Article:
By Felicity Clarke, Senior Contributing Reporter
RIO DE JANEIRO – Rightly labeled the home of Brazilian football, the Maracanã stadium turned sixty years old on Wednesday, June 16th, and to commemorate the occasion the iconic venue is hosting a collection of photography and exhibits telling the Maracanã story, along with special lighting to celebrate Brazil’s participation in the World Cup 2010.
Although popularly known as Maracanã, the stadium’s official name is Estádio Jornalista Mário Filho, after the journalist Mário Filho, who was one of the main champions of the stadium’s construction. The original project was not without its problems, receiving criticism from prominent politicians about the cost and location, but with Filho’s support the project went ahead, albeit severely behind schedule for the opening game of the 1950 Brazil World Cup.
Unfinished, without toilets, no press stand and still looking like a building site, the inaugural match took place on June 16th, 1950 between Rio de Janeiro All-Stars and São Paulo All-Stars which resulted in a 3-1 Carioca victory. The first official match came a week later and the 1950 World Cup game between Brazil and Mexico on June 24th. The stadium’s official 81,000 seated spectators watched Brazil win 4-0, but the reported attendance of 200,000 as fans packed into the standing areas made it one of the largest stadiums in the world at the time.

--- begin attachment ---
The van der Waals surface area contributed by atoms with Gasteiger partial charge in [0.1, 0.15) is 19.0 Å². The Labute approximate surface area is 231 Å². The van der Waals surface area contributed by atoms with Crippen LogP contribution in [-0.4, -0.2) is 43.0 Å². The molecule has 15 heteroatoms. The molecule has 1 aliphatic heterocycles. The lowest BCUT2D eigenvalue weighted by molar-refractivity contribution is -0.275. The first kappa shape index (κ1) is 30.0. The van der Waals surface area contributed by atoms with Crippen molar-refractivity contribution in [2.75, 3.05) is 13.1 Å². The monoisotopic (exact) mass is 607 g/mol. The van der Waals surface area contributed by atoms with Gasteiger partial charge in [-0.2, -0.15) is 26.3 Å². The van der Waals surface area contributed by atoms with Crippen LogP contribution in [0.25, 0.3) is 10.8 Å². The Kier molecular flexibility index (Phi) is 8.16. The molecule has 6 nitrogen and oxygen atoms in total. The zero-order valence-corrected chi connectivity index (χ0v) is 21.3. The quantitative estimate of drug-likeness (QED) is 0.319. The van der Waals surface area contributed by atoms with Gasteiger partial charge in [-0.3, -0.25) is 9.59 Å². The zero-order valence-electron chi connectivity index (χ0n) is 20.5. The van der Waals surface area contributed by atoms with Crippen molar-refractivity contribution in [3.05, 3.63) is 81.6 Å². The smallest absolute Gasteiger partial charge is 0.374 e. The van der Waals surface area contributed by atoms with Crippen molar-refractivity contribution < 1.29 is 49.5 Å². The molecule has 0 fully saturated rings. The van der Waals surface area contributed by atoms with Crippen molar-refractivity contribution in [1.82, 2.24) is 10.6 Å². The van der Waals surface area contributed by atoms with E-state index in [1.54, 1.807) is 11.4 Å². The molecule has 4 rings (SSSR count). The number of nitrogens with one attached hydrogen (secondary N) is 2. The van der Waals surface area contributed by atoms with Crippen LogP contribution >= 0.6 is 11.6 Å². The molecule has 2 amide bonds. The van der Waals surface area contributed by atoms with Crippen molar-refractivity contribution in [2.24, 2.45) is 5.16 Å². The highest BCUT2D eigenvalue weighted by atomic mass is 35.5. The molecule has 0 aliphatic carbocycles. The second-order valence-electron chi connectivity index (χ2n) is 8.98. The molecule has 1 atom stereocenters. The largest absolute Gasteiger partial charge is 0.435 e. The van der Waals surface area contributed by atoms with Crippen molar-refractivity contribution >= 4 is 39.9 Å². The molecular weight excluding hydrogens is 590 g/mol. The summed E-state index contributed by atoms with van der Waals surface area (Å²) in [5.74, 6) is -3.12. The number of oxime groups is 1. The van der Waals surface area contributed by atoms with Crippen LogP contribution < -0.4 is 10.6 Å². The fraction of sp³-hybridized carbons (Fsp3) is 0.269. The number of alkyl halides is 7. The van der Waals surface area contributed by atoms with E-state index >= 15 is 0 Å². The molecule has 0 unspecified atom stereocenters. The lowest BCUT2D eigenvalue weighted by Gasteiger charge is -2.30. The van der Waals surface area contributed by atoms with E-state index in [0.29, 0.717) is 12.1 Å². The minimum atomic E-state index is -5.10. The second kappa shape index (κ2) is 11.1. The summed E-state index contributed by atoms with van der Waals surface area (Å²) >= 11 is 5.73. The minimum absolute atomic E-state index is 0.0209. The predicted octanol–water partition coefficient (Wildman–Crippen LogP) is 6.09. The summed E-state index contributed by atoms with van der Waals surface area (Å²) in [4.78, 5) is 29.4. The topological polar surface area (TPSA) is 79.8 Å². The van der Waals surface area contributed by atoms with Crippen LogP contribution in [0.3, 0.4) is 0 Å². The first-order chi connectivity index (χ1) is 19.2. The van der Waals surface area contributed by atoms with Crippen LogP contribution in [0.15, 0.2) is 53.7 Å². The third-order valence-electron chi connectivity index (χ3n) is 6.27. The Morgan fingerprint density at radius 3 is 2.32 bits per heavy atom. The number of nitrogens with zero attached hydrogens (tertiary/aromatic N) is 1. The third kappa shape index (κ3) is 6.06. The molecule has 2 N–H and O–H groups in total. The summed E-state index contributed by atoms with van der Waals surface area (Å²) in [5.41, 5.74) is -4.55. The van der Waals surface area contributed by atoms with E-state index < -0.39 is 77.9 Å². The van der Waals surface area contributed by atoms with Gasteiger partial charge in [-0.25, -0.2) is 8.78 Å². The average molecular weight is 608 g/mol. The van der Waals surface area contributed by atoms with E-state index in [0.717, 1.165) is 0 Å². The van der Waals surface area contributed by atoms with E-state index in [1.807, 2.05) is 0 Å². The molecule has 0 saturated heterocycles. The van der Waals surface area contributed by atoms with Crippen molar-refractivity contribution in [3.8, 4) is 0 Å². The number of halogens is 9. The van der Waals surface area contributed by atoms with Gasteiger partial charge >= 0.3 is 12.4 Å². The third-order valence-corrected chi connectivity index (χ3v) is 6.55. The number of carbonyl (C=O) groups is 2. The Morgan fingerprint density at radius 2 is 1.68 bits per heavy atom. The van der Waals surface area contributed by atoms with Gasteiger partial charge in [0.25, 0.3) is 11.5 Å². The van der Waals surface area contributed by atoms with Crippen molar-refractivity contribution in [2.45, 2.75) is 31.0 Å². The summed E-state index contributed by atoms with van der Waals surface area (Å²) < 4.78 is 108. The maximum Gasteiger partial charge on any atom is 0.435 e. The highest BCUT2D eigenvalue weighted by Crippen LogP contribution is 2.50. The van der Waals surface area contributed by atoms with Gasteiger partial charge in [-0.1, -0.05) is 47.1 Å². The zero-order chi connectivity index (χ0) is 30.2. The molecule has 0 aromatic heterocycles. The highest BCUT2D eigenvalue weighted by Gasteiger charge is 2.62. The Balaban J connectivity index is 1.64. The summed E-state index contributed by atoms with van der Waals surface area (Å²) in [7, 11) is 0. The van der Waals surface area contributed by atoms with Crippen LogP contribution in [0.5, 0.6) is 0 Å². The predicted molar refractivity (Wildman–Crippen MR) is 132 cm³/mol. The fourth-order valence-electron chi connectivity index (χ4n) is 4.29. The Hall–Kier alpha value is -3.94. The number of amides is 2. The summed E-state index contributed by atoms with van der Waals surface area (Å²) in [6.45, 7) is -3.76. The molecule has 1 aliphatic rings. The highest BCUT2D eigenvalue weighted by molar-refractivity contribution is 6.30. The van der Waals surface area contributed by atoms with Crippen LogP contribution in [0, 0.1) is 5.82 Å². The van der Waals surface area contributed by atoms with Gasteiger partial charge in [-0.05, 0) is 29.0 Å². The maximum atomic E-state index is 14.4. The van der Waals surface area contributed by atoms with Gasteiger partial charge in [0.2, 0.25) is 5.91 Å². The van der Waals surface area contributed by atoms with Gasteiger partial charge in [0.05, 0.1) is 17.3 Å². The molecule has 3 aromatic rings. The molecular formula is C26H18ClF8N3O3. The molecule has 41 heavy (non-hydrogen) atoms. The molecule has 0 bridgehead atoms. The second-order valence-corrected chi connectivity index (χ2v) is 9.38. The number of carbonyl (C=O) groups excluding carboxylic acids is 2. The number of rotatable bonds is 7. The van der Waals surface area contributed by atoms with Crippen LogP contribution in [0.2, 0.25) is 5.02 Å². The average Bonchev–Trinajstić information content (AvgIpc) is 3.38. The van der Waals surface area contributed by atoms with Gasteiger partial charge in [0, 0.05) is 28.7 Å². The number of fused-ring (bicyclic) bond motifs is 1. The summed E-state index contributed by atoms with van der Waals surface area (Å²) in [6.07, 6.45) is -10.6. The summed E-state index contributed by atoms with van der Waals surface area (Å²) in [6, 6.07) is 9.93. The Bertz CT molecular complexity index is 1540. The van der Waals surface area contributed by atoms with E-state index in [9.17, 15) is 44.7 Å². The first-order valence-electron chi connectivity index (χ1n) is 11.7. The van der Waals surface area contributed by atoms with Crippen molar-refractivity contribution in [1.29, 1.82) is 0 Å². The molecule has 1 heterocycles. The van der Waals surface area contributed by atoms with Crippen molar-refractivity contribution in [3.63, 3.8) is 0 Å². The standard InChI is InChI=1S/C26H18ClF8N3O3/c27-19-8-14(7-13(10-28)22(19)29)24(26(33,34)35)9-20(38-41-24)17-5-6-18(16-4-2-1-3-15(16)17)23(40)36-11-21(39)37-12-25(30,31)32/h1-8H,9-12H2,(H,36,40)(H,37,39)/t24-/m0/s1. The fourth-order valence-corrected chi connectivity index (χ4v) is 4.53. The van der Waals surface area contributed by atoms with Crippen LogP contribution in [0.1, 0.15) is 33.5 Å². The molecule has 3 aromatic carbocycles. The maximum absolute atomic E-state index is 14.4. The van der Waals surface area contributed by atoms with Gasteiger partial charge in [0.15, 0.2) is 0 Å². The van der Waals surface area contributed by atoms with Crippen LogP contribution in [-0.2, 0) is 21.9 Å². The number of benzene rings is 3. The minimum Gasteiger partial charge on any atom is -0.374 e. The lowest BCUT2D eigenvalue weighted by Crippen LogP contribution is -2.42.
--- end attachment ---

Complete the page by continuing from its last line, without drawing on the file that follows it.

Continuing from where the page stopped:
Work wasn’t fully completed until 1965 and after the World Cup left Brazil the stadium became the prominent playing ground for club matches between Rio’s four main teams and national tournament finals. It has been the site of historic footballing moments, such as Pelé scoring the one thousandth goal of his career for Flamengo against Vasco da Gama in 1969 and Zico scoring the last of his record 333 goals at the stadium, also for Flamengo, in 1989. It has also hosted huge non-footballing events including concerts by Madonna, Tina Turner, Paul McCartney and Sting.
The future of the stadium came into question when in 1992 a part of the upper stand collapsed killing three supporters and injuring a further fifty people. The disaster led to the stadium becoming seating-only in the late 1990s, greatly reducing the capacity, and despite the drama, in 1998 was made an official national landmark.
It is now set to close as it goes under extensive restoration and renovation ahead of the 2014 Brazil World Cup and 2016 Rio Olympics when it will be a key venue for both events.
Open from 9AM to 5PM every day until July 11th, the anniversary exhibition tells the story of the stadium and features exhibits including the ball and goal net from Pelé’s one thousandth goal, posters and streamers from the 1950 World Cup and a model of what the stadium will look like in 2014. Outside the exhibition hall are walls of images from important moments in the Maracanã’s and Brazil’s football history as well as high profile visitors such as Frank Sinatra and Pope John Paul II. The stadium and its Bellini statue are also being especially lit in Brazil’s green and yellow for the duration of the current World Cup.
Rio de Janeiro’s Secretary of Sport and Leisure, Márcia Lins, highlighted the importance of the stadium, saying; ¨It is one of the most visited tourist sites in the city, has held memorable home games and unforgettable concerts, so the Maracanã stadium, as it is affectionately called by local fans, deserves all our respect and excitement on the celebration of another year of existence”.
Exhibition open every day 9AM-5PM until July 11th.